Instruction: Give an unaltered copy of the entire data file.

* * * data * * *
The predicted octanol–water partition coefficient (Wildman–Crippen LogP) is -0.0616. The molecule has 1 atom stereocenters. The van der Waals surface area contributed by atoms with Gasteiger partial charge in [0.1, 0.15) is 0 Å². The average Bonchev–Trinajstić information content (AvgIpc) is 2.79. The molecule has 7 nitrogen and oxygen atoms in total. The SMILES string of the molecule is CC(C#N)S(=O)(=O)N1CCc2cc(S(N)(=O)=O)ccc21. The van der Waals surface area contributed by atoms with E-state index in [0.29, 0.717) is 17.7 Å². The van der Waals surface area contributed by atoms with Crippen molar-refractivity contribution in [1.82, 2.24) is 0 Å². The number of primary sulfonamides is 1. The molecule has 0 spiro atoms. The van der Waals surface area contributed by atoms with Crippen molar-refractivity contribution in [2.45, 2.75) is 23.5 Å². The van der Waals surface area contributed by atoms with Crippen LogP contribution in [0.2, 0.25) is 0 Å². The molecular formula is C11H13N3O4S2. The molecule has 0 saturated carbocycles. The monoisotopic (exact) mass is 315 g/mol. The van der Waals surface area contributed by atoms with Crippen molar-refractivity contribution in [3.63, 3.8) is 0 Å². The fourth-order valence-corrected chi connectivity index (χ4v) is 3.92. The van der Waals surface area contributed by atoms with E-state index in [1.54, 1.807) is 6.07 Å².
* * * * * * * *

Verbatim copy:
The predicted octanol–water partition coefficient (Wildman–Crippen LogP) is -0.0616. The molecule has 1 atom stereocenters. The van der Waals surface area contributed by atoms with Gasteiger partial charge in [0.1, 0.15) is 0 Å². The average Bonchev–Trinajstić information content (AvgIpc) is 2.79. The molecule has 7 nitrogen and oxygen atoms in total. The SMILES string of the molecule is CC(C#N)S(=O)(=O)N1CCc2cc(S(N)(=O)=O)ccc21. The van der Waals surface area contributed by atoms with E-state index in [0.29, 0.717) is 17.7 Å². The van der Waals surface area contributed by atoms with Crippen molar-refractivity contribution in [1.82, 2.24) is 0 Å². The number of primary sulfonamides is 1. The molecule has 0 spiro atoms. The van der Waals surface area contributed by atoms with Crippen molar-refractivity contribution in [2.45, 2.75) is 23.5 Å². The van der Waals surface area contributed by atoms with Crippen LogP contribution in [0.2, 0.25) is 0 Å². The molecular formula is C11H13N3O4S2. The molecule has 0 saturated carbocycles. The monoisotopic (exact) mass is 315 g/mol. The van der Waals surface area contributed by atoms with Crippen molar-refractivity contribution in [3.63, 3.8) is 0 Å². The fourth-order valence-corrected chi connectivity index (χ4v) is 3.92. The van der Waals surface area contributed by atoms with E-state index in [1.54, 1.807) is 6.07 Å².